ANALYSIS: Growing infrastructure and investment links offer chance for joint efforts to promote green growth
The U.N. climate negotiations currently underway in Lima, Peru, are battling away to produce a new draft climate agreement to be finalized in Paris next year.
All countries, including those from Latin America and China, will be expected to put forward their ‘national contributions’ including efforts to reduce greenhouse gas emissions.
Latin American countries and China have made some important advances on national climate policy and building momentum towards creating a new agreement.
However, China’s formidable presence in Latin America, which focuses on high-carbon activities such as fossil fuel extraction and mining runs the risk of pulling the region in an unsustainable direction – out of sync with the shift towards low-carbon development.
As the U.N. climate talks enter this crucial phase, Chinese-Latin American relations could prove decisive in building progress towards the Paris deadline and a low-carbon future for both actors.
The China-Community of Latin American and Caribbean States (CELAC) Forum, will meet for the first time early next year in Beijing.
A new Chinese-Latin American and Caribbean Cooperation Plan 2015-2019 will also be launched, which will likely focus on issues including energy, infrastructure, agriculture, manufacturing and science and technology.
This list looks shortsighted. The Forum and cooperation plan have the potential to be a transformative platform to limit the high-carbon partnership between Latin America and China, boost low-carbon opportunities between and tackle climate change.
China and Latin America have fleetingly stated their interest in collaborating on climate change in previous statements yet no specific work on the issue has yet to emerge.
With slower economic growth forecasts worrying finance and trade ministries in China and Latin America, the Forum’s discussions will probably focus on boosting growth which puts climate change at risk of falling off of the agenda completely.
Chinese and Latin American countries need to focus on climate change for two reasons. Both have a critical role to play in the U.N. climate talks, since together they account for approximately 40 percent of total global greenhouse gas emissions.
China’s considerable investment, trade and loans in Latin America focus on high-carbon activities including fossil fuel extraction, large-scale agriculture and mining.
These activities may be entrenching high-carbon development pathways in Latin America as well as exposing both countries to greater physical climate change impacts.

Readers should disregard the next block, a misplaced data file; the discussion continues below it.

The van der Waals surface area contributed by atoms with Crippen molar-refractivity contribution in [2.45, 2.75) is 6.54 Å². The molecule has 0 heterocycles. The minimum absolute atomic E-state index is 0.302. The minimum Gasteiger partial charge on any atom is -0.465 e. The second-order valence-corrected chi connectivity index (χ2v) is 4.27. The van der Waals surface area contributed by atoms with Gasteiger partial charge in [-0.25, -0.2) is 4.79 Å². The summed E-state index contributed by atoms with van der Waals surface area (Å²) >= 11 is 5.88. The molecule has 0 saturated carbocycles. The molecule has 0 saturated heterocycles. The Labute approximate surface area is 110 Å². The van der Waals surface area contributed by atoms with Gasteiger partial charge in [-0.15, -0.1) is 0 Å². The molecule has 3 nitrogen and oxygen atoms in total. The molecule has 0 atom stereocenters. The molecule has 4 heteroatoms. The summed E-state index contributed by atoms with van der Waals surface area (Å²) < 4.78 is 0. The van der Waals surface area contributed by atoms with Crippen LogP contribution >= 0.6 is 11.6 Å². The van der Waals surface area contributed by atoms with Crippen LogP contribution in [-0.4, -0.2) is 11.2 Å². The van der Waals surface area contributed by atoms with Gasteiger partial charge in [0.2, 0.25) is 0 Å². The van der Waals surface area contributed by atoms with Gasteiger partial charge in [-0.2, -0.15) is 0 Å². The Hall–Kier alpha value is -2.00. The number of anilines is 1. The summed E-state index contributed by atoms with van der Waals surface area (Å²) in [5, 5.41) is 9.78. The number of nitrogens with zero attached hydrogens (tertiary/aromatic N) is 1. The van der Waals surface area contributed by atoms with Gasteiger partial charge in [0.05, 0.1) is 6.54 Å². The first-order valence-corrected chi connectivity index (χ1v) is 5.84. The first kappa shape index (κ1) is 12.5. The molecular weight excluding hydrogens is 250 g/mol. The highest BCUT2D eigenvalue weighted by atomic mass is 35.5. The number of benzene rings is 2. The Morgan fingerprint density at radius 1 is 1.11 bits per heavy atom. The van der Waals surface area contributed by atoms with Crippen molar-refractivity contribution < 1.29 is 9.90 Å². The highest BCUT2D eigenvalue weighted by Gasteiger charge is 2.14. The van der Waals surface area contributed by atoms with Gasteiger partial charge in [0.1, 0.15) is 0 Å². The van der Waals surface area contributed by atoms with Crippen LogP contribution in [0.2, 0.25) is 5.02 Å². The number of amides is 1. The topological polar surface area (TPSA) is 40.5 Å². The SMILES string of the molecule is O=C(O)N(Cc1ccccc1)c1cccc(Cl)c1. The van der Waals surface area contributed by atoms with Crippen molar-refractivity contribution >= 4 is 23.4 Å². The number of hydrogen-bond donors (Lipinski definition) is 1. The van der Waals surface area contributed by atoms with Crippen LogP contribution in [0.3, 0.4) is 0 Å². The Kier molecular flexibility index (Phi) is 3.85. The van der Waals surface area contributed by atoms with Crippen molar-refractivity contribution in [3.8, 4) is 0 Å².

Following the launch of the New Climate Economy report which highlights the economic benefits of reducing climate risks and exploiting low-carbon growth, the Forum and Cooperation Plan should attempt to minimize the high-carbon footprint of their relations and maximize the low-carbon opportunities.
The Inter-American Development Bank (IDB) says that Latin America can meet its rapidly rising projected 2050 energy needs 22 times over through renewable energy sources including solar, wind and geothermal energy.
By early 2014, at least 14 countries in the region had renewable energy targets. The IDB has committed to channel 25 percent of its lending to support climate change and renewable energy initiatives in Latin America.
Given China’s growing presence at the Bank and its global leadership on renewable energy, China should dramatically increase its financing of Latin American renewable energy projects.
The China-CELAC Forum should create a renewable energy investment facility focusing on clean energy beyond large hydropower to support this process.
Latin America is currently the most urbanized region in the world with transportation emissions increasing quickly as private car ownership accelerates.
China’s rapid urbanization and smog-filled cities represent a public health crisis. Both players could potentially benefit substantially from using the Forum to share experiences on sustainable urban transport, air pollution reduction, improving urban mobility and cooperating on electric transport and high speed rail options.
China and Latin America need to drastically reduce the heavy environmental and carbon footprint of their activities while improving economic performance and protecting existing environmental and climate policies.
Investment guidelines must be fortified to minimize or eliminate detrimental environmental and social impacts. A drastic improvement is required to ensure the adequate participation of civil society organizations and indigenous peoples who are often disproportionately affected by projects.
As the U.N. climate talks enter this significant phase in Lima before the Paris deadline next year, the China-CELAC Forum could prove a transformative platform to limit the high-carbon partnership between Latin America and China and take advantage of low-carbon opportunities.
By prioritizing action on climate change, the China-CELAC Forum could provide an economic boost for Chinese-Latin American relations and build positive momentum towards reaching a new climate deal in December, 2015.
The authors are co-director and researcher respectively of the Climate and Development Lab at Brown University. The opinions are the sole responsibility of the authors and do reflect those of the University.